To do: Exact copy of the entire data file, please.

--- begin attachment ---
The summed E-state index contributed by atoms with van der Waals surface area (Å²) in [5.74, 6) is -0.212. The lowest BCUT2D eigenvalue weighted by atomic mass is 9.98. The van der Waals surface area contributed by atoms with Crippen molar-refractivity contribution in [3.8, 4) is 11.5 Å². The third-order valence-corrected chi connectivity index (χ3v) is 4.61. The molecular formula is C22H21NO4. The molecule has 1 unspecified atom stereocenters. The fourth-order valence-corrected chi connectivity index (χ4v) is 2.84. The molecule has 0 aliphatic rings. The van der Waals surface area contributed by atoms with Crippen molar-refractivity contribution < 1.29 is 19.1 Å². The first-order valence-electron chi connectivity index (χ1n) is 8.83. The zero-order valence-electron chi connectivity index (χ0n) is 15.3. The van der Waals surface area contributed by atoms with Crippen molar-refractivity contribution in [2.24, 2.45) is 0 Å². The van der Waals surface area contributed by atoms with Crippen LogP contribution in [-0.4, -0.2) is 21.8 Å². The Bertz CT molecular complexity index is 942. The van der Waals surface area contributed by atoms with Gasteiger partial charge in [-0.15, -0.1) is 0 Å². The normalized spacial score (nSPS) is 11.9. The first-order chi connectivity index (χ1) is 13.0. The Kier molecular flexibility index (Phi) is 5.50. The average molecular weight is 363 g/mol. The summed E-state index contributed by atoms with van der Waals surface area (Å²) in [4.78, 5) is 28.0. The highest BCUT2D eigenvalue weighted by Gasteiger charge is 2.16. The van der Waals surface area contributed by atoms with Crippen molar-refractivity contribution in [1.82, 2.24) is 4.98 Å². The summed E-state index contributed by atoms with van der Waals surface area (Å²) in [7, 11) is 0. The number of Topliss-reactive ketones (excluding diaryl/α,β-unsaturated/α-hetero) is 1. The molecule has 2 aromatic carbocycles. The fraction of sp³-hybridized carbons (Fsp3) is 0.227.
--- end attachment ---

The summed E-state index contributed by atoms with van der Waals surface area (Å²) in [5.74, 6) is -0.212. The lowest BCUT2D eigenvalue weighted by atomic mass is 9.98. The van der Waals surface area contributed by atoms with Crippen molar-refractivity contribution in [3.8, 4) is 11.5 Å². The third-order valence-corrected chi connectivity index (χ3v) is 4.61. The molecular formula is C22H21NO4. The molecule has 1 unspecified atom stereocenters. The fourth-order valence-corrected chi connectivity index (χ4v) is 2.84. The molecule has 0 aliphatic rings. The van der Waals surface area contributed by atoms with Crippen molar-refractivity contribution < 1.29 is 19.1 Å². The first-order valence-electron chi connectivity index (χ1n) is 8.83. The zero-order valence-electron chi connectivity index (χ0n) is 15.3. The van der Waals surface area contributed by atoms with Crippen molar-refractivity contribution in [2.24, 2.45) is 0 Å². The van der Waals surface area contributed by atoms with Crippen LogP contribution in [-0.4, -0.2) is 21.8 Å². The Bertz CT molecular complexity index is 942. The van der Waals surface area contributed by atoms with Gasteiger partial charge in [-0.15, -0.1) is 0 Å². The normalized spacial score (nSPS) is 11.9. The first-order chi connectivity index (χ1) is 13.0. The Kier molecular flexibility index (Phi) is 5.50. The average molecular weight is 363 g/mol. The summed E-state index contributed by atoms with van der Waals surface area (Å²) in [4.78, 5) is 28.0. The highest BCUT2D eigenvalue weighted by Gasteiger charge is 2.16. The van der Waals surface area contributed by atoms with Crippen molar-refractivity contribution in [1.82, 2.24) is 4.98 Å². The summed E-state index contributed by atoms with van der Waals surface area (Å²) in [7, 11) is 0. The number of Topliss-reactive ketones (excluding diaryl/α,β-unsaturated/α-hetero) is 1. The molecule has 2 aromatic carbocycles. The fraction of sp³-hybridized carbons (Fsp3) is 0.227.